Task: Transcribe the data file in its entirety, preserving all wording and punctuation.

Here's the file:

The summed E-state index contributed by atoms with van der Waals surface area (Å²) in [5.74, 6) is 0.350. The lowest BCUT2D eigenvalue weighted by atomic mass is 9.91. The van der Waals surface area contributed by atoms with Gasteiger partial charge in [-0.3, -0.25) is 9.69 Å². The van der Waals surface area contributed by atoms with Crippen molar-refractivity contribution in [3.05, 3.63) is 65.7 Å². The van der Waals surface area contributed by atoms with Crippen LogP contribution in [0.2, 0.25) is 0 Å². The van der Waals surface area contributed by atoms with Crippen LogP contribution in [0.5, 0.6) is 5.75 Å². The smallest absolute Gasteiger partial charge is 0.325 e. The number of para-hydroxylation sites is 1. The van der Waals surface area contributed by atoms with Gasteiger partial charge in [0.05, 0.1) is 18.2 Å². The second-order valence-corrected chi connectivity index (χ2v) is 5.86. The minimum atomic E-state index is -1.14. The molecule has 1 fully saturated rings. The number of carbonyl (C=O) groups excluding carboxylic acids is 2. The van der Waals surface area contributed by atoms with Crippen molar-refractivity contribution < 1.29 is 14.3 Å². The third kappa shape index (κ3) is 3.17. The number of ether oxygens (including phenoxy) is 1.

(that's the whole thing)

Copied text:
The summed E-state index contributed by atoms with van der Waals surface area (Å²) in [5.74, 6) is 0.350. The lowest BCUT2D eigenvalue weighted by atomic mass is 9.91. The van der Waals surface area contributed by atoms with Gasteiger partial charge in [-0.3, -0.25) is 9.69 Å². The van der Waals surface area contributed by atoms with Crippen molar-refractivity contribution in [3.05, 3.63) is 65.7 Å². The van der Waals surface area contributed by atoms with Crippen LogP contribution in [0.2, 0.25) is 0 Å². The van der Waals surface area contributed by atoms with Crippen LogP contribution in [0.5, 0.6) is 5.75 Å². The smallest absolute Gasteiger partial charge is 0.325 e. The number of para-hydroxylation sites is 1. The van der Waals surface area contributed by atoms with Gasteiger partial charge in [0.05, 0.1) is 18.2 Å². The second-order valence-corrected chi connectivity index (χ2v) is 5.86. The minimum atomic E-state index is -1.14. The molecule has 1 fully saturated rings. The number of carbonyl (C=O) groups excluding carboxylic acids is 2. The van der Waals surface area contributed by atoms with Crippen molar-refractivity contribution < 1.29 is 14.3 Å². The third kappa shape index (κ3) is 3.17. The number of ether oxygens (including phenoxy) is 1.